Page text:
As much as possible, facts should be checked, then double-checked. I wince every time I find a mistake in one of my earlier novels, then I wince again when I think of the mistakes I’ve yet to discover — not to mention all those waiting to be made. But it happens, and I guess about all any of us can do is to keep on trying our best, and hope that our efforts are recognized, and appreciated,  by our readers

Keep writing, keep submitting, and good luck to all of us!

Michael is excited to give away a free copy of his book to a random commenter. Comment within one week; you MUST leave your e-mail in the comment somewhere or else we will not be able to contact you; winners must live in Canada/US to receive the book by mail. You can win a blog contest even if you’ve won before. (Update: Airpig won.)



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14 thoughts on “Some Thoughts on Historical Research

  1. eduscapes

    I really enjoyed your note about using to historical artifacts and objects to add detail. I think these elements are often overlooked in historical fiction and are a great way to bring a time period to life. Of course, these references can also give away an author’s lack of understanding of the time period. When you were talking about mules and wagon, I was thinking about whether a wagon might be pulled by mules, oxen, or horses in particular regions of the West and for particular purposes. What breeds of dogs were common and uncommon in the Old West? Placing the right domesticated animals in the correct time period and location is just as important as placing beavers, deer, and other wild animals in right region. Thanks for the great blog – Annette
    alamb at

  2. MLZ

    Since there is no way I could make a decision like this fairly, I put the names of everyone who supplied contact information in a hat (well, on a flat surface behind my computer where I couldn’t see them, then gave all of them a quick spin or two with my fingers) and picked a name at random. Congratulations, airpig! I’ll be sending you an email soon for an address where I can mail you a copy of THE LONG HITCH.

    I wish I could have given each of you a copy. Thanks again for the feedback.

    Best regards,

    1. Harriet McDonald

      I’ve set my book in the Texas Hill Country prior to the Civil War because we visit the area at least once a year. The area is so rich in exciting lore and fact. I lucked into locating a wonderful book story in Fredericksburg that is brimming with books on the area, both historical and current. Hence, my own library is brimming. From some of these I discovered sources to explore, but I also found that just going online and poking around led me to many good sources. I follow links, which lead to more links. I’ve managed to hook up with people who are so valuable to my writing, as well. Because of the period I write in, the Comanche Indians were prominent on the landscape, but finding data that I feel comfortable in using was difficult until I linked up with the Comanche museum in Lawton, OK. I made contact with a woman who is an authority on their history and also located a group who gives classes to tribal members on the old Comanche language. I’ve not used that resource but definitely will before I complete my novel. Just an example of how I go about my research.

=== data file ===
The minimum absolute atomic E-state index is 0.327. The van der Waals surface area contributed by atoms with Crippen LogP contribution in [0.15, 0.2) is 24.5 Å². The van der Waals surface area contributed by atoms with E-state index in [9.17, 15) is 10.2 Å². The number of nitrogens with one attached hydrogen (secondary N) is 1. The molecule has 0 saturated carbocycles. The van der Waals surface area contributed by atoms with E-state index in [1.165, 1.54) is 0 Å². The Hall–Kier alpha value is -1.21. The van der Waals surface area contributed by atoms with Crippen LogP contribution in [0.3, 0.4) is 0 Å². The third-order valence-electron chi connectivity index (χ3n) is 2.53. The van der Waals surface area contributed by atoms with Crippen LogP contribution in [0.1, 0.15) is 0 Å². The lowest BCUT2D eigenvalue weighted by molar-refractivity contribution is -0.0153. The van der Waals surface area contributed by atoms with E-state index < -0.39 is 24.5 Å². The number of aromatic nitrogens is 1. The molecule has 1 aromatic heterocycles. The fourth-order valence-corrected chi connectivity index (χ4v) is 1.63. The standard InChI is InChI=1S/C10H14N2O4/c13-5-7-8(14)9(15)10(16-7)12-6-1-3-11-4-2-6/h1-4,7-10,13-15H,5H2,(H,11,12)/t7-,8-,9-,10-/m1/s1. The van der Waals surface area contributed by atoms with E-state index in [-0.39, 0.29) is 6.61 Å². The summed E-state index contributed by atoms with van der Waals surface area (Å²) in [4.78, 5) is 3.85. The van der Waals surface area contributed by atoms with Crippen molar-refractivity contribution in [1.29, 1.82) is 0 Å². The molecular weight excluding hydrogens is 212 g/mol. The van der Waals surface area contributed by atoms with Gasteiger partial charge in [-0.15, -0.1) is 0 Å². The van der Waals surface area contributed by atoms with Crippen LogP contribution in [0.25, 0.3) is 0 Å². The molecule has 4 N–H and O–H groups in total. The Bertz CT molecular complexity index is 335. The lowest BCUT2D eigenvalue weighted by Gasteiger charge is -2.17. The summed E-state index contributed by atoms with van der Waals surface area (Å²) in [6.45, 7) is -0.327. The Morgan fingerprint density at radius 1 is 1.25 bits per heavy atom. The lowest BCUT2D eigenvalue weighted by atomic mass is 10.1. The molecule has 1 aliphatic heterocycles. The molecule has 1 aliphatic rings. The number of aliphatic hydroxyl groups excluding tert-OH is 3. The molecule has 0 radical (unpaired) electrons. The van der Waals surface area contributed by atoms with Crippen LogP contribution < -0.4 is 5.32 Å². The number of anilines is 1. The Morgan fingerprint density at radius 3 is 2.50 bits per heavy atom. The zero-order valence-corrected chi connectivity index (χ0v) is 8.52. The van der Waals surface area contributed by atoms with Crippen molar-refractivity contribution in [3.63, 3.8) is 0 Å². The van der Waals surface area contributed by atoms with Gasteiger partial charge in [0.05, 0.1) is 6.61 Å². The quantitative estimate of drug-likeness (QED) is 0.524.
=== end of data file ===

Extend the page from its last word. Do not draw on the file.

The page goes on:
3. Harriet McDonald

    Nothing worries me more when I write historical fiction than having my facts straight. I spend a lot of time immersing myself in my research because too often I becomes lost in a story within it that I can’t let go of. I love the research part of my writing. It’s so important to check more than one source and the frustration of discovering conflicting opinions/facts is why. Better the frustration of seeking out that third source than finding that third or fourth source later announcing to your readers that you wrote a boo-boo. Those old journals you speak of can provide endless color and life for the novel you’re writing once you’ve sought out the confirmation of anything you, or your readers, might question.

  4. Beth Mac

    Thanks for the post, Michael. I tried a historical fiction last year for Nanowrimo, and it was really challenging, probably more so since I didn’t have time to check facts during that kind of writing experience. Good info. : )

  5. Nickkorolev

    Great article. I write historical fiction mostly in the sub-genre of maritime historical fiction. Good thing is, I was brought up in a boating family. I love researching a story and then breathing life into people who only show up as cold characters in non-fiction accounts and biographies. It also helps if you are a nit picker when it comes to historical time period research. Still, like you said, minor stuff slips past. The other problem is also what some people today refer to as being politically correct. My attitude there is the like the T-shirt saying – “I’d rather be historically accurate than politically correct.” If the historical character you are working with is biased or a bigot don’t mask the ugly parts.

  6. all4reagan

    As a writing teacher, historical fiction projects often induce groaning. Until, however, the kids begin to view it as investigators, learning all they can about the scene and setting. Suddenly, the characters begin to form themselves! Thanks for the tips!

  7. grmarlow

    My favorite line from your post above is, “It’s an unfortunate fact of fiction that nothing distracts from a story quite so glaringly as a plot filled with simple mistakes.” I know that has happened to me before when I’m reading. Authors of historical fiction have a responsibility to try – to try hard – to get things right. Research can be frustrating, but I have to admit I love it almost as much as the writing. It’s like a treasure hunt, and you never know what gem, small or large, you will get for your work!

    augustinapeach (at) yahoo (dot) com

  8. airpig

    Thanks for the good tips. And, even non-historical works are subject to research gremlins: science fact and myth, social customs of the present day (especially from across the sea), dialects, etc. I’m working on some MG novels with a skateboarder — getting the terminology right, and the physics of the tricks, requires lots of research and YouTube watching and skatepark visits and discussions with actual participants in the sport…. I am at: